This past year was a challenging one for our family a because my husband was away for a few months. I say ‘few’ because it was less than a year but even as I say it I quickly remember how hard those ‘few’ months were. As a mom of 7 (with #8 in the oven) solo parenting was challenging at best. I cried, I gave myself some slack and sometimes I thought I couldn’t do it but somehow we all made it through because…well…we have to.
Now that I am on the other side and my husband and I have had the opportunity to talk about what helped get us through the challenges I have decided it might be helpful to share some insight with others.
By no means is it easy to see your soldier leave but we are proud of him and really enjoy being reunited when Daddy comes home. Our children have learned that Daddy’s military service requires sacrifices from all of us. Here are some tips that really helped us to make the sacrifices a bit more bearable.
Depending upon operational security this may or may not work for everyone but for us it did and was very successful. My husband would record a short video and send it to me to share with the kids. This is a great way to tell the kids a quick, “Hello, Daddy loves you.” It is also a great opportunity to remind the kids that they too are serving in their own way and that he’s proud of them for working hard at home. He sent videos whenever he could. The great part of technology is the kids could watch them over and over again whenever THEY needed to. When one of the little ones was having a sad day and just wanted daddy they could watch the video until they felt better. Sometimes he would even include special messages for any of the kids who had anything special that day. I also have to admit this started as videos for the kids but soon included videos just for me which served as great encouragement on the hard days.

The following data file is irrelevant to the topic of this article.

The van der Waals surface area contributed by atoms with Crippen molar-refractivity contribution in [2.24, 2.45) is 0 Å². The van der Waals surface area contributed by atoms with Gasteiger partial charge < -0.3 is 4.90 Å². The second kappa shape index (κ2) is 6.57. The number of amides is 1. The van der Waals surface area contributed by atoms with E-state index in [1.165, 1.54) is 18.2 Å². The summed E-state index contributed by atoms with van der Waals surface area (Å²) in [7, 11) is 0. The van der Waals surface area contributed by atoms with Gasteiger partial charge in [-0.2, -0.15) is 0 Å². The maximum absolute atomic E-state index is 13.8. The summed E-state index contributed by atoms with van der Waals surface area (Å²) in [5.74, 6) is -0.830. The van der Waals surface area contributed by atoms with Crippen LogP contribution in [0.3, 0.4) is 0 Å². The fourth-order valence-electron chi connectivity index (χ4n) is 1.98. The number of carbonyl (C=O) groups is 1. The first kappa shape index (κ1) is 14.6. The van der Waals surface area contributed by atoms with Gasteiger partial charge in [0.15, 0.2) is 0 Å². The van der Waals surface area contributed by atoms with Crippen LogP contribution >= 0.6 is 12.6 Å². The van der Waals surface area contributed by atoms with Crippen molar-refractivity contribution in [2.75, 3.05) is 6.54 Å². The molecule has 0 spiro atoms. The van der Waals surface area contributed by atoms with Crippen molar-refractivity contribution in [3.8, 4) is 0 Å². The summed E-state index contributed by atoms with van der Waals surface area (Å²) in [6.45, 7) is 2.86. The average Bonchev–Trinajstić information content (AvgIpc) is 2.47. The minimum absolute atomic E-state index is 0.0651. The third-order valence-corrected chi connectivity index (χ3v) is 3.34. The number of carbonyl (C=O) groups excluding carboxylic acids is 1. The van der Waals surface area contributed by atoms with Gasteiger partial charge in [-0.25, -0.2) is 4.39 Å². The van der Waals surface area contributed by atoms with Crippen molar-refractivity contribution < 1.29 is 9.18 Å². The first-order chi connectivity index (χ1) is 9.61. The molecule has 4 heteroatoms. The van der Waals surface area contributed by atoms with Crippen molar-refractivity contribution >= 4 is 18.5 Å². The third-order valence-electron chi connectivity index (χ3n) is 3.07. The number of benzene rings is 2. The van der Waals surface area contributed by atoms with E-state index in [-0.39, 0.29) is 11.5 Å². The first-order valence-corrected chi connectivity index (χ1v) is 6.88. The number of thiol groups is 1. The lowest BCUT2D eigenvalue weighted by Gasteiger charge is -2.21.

Daddy Dolls inc. has hug-a-hero dolls and they were an amazing tool for our. These are custom made dolls with a photo of their soldier so they can hug and snuggle them. They are not too expensive ($32.95) and worth every penny. Although we didn’t opt for the recorded message you can add a recording device for $7.95 to record a special message for the child. For my little ones they were happy to carry around Daddy and snuggle with him anytime they wanted to.
We all know that the military is unpredictable but we can at least estimate how long our soldier may be away. Whether it’s a daily, weekly or monthly countdown it is helpful to tear that piece off. I always felt like I accomplished something.
The kids colored lots of pictures, made many drawings and wrote letters to Daddy. I would collect them in a file and mail them in clumps. The mail isn’t fast but it’s something tangible for the kids to make for him and something for him to hold.
When we did have an opportunity to talk to Daddy it was a struggle. For some kids talking to Daddy made them miss him more for others it was helpful. Sometimes we had a hard day on our end and sometimes Daddy had just endured a very challenging day on his end. Trying to talk to one another without pushing our negative feelings from the day onto the person on the other end of the phone is very hard.
Another extremely difficult part of communication was choice of words. Any time my husband would down-play his role as a soldier or his being away would instantly let the wind out of my sails. For him he was trying to be humble about his service, what he was doing, and did not want to burden me with his stories and stresses during his time away. For me it sort of under minded or made light of the incredible sacrifices the children and I were enduring while he away. Being able to discuss this while he was away improved our communication and helped us during the rest of his time there.
At the end of the day it was our faith that got us through it. We prayed for each other, weprayed together. Once in awhile we were able to FaceTime during a meal so we could do a quasi family meal. Somehow doing those regular daily things as a family made it seem like Daddy wasn’t so far away.
What helps your family get through challenging times? If you are a military family how do you cope with deployments? What tips work well for your family?